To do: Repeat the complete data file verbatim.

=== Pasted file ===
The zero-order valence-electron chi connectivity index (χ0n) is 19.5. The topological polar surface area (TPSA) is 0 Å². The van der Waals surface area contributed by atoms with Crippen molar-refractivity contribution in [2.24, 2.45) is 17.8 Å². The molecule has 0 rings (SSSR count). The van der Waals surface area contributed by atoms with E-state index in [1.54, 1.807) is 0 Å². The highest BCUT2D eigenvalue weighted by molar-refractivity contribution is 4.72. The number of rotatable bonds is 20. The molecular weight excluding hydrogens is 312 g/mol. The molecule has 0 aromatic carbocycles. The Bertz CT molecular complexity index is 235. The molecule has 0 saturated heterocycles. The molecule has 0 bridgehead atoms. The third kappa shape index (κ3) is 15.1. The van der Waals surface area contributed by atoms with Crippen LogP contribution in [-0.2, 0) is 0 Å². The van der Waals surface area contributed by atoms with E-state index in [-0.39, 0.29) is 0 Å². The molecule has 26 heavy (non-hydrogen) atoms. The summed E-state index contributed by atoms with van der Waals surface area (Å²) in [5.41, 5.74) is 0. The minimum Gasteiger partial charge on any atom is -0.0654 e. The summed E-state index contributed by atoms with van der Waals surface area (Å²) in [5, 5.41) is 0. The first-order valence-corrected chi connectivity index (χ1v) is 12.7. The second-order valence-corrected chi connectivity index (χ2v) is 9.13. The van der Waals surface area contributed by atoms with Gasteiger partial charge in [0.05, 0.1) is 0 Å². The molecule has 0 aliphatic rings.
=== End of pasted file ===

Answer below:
The zero-order valence-electron chi connectivity index (χ0n) is 19.5. The topological polar surface area (TPSA) is 0 Å². The van der Waals surface area contributed by atoms with Crippen molar-refractivity contribution in [2.24, 2.45) is 17.8 Å². The molecule has 0 rings (SSSR count). The van der Waals surface area contributed by atoms with E-state index in [1.54, 1.807) is 0 Å². The highest BCUT2D eigenvalue weighted by molar-refractivity contribution is 4.72. The number of rotatable bonds is 20. The molecular weight excluding hydrogens is 312 g/mol. The molecule has 0 aromatic carbocycles. The Bertz CT molecular complexity index is 235. The molecule has 0 saturated heterocycles. The molecule has 0 bridgehead atoms. The third kappa shape index (κ3) is 15.1. The van der Waals surface area contributed by atoms with Crippen LogP contribution in [-0.2, 0) is 0 Å². The van der Waals surface area contributed by atoms with E-state index in [-0.39, 0.29) is 0 Å². The molecule has 26 heavy (non-hydrogen) atoms. The summed E-state index contributed by atoms with van der Waals surface area (Å²) in [5.41, 5.74) is 0. The minimum Gasteiger partial charge on any atom is -0.0654 e. The summed E-state index contributed by atoms with van der Waals surface area (Å²) in [5, 5.41) is 0. The first-order valence-corrected chi connectivity index (χ1v) is 12.7. The second-order valence-corrected chi connectivity index (χ2v) is 9.13. The van der Waals surface area contributed by atoms with Gasteiger partial charge in [0.05, 0.1) is 0 Å². The molecule has 0 aliphatic rings.